And then Paul writes something wonderful, so revolutionary, so heretical actually, that the institutional church and most Christians have been trying to explain it away for centuries; “For since death came through a human being, the resurrection of the dead has also come through a human being; for as all die in Adam, so all will be made alive in Christ.”

That is some dangerous, radical teaching – Jesus didn’t interpose his precious blood to drive you to guilt and despair that you are the worst thing ever and you will go to hell if you don’t say the right words, or “believe” the right thing. Jesus didn’t die to protect you from an angry God who really delights in punishment. That God doesn’t even exist.

Jesus died to show that the maker of the universe is present in suffering and will go to the ends of the earth, will hang on a cross, will go to hell for ALL – for you and everyone else – no exceptions. As Simon Tugwell writes: “We had thought of God as the dispenser of all good things… but God has nothing to give at all except himself.”

It was just last week on Palm Sunday that Jesus entered the Temple in Jerusalem and quoted the prophet Isaiah: “My house shall be called a house of prayer for ALL people!” All people – not just some – not just Christians, not just Jews, not just Muslims – but all people – such is the radical nature of the resurrection encounter.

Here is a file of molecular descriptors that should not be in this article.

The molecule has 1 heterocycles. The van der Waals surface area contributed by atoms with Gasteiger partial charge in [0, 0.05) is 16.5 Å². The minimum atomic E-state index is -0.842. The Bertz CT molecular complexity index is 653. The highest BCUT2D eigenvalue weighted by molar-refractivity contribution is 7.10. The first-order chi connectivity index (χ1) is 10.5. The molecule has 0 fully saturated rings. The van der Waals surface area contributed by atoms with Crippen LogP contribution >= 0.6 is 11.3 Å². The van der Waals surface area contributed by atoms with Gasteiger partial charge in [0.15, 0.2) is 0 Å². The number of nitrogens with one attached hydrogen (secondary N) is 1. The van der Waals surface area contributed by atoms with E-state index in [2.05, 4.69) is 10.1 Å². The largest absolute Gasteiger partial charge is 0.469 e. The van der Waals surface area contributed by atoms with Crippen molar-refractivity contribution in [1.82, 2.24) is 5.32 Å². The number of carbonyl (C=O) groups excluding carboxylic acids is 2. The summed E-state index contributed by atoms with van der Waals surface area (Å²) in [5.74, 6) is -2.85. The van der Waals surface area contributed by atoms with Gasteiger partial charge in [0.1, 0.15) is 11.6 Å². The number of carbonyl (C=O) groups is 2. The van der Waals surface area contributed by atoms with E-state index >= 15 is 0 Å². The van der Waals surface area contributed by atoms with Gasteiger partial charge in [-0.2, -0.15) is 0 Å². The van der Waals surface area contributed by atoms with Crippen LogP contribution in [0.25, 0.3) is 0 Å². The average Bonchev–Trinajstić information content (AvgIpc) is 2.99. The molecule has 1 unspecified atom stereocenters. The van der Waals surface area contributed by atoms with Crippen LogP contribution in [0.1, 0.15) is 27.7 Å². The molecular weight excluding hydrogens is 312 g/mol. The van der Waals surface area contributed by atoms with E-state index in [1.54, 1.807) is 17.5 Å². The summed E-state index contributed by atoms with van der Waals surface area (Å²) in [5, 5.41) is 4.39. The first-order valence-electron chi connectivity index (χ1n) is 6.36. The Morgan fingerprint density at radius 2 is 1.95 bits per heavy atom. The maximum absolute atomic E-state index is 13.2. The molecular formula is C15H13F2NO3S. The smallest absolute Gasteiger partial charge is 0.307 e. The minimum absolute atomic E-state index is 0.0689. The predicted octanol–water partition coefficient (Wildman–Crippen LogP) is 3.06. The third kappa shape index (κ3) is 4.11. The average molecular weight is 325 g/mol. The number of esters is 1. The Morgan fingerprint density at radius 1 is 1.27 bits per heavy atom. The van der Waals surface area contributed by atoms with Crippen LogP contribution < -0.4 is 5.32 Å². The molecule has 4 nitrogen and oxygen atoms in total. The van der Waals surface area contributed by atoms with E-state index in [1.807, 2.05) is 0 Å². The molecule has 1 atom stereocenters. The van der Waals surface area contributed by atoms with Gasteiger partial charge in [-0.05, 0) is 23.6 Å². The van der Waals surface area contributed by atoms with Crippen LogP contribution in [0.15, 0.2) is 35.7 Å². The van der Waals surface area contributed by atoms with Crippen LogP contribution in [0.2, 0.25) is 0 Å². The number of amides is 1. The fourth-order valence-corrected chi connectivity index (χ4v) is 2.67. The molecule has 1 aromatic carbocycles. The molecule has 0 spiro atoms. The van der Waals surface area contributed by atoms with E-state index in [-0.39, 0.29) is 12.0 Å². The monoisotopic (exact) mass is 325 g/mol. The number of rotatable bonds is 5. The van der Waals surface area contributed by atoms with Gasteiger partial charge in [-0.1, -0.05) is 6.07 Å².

I shall never ever forget September 12, 2001 -the day after the tragedy – and then September 13, and 14th, the second and third day after the towers fell. The dust was still thick – many were still entombed in the debris – but there was a church opening its doors to everyone – and there were Muslims and Jews and Christians and atheists, gay, straight – “here comes everybody” to help, to love, to find, to bind, to drive onward in faith and hope and love.

I guess you can read it anyway you want to – but as for me I see Resurrection power, and Resurrection hope and a witness of victory over the evil, and the darkness, and “the sin that clings so closely.” God doesn’t protect anybody – but there is always more – pressing on beyond whatever darkness.

Three days after a gruesome death – something happened that changed the world.

“Now I would remind you of the good news… for I handed on to you as of first importance what I in turn had received…. That Christ died for our sins, and that he was buried and that he was raised on the third day according to the scriptures and that he appeared.”

Christ appeared – he was seen. What are you looking for?

And even now, using the words of Thomas Wolfe who understood the reality of resurrection hope, the reality is bursting forth: “under the pavement trembling like a pulse… under the waste of time, under the hoof of the beast above the broken bones of our cities, there will be something growing, like a flower, something bursting forth from the earth again, forever deathless, faithful, coming to life again.”

First things first: Christ is risen, he is risen indeed!

Amen.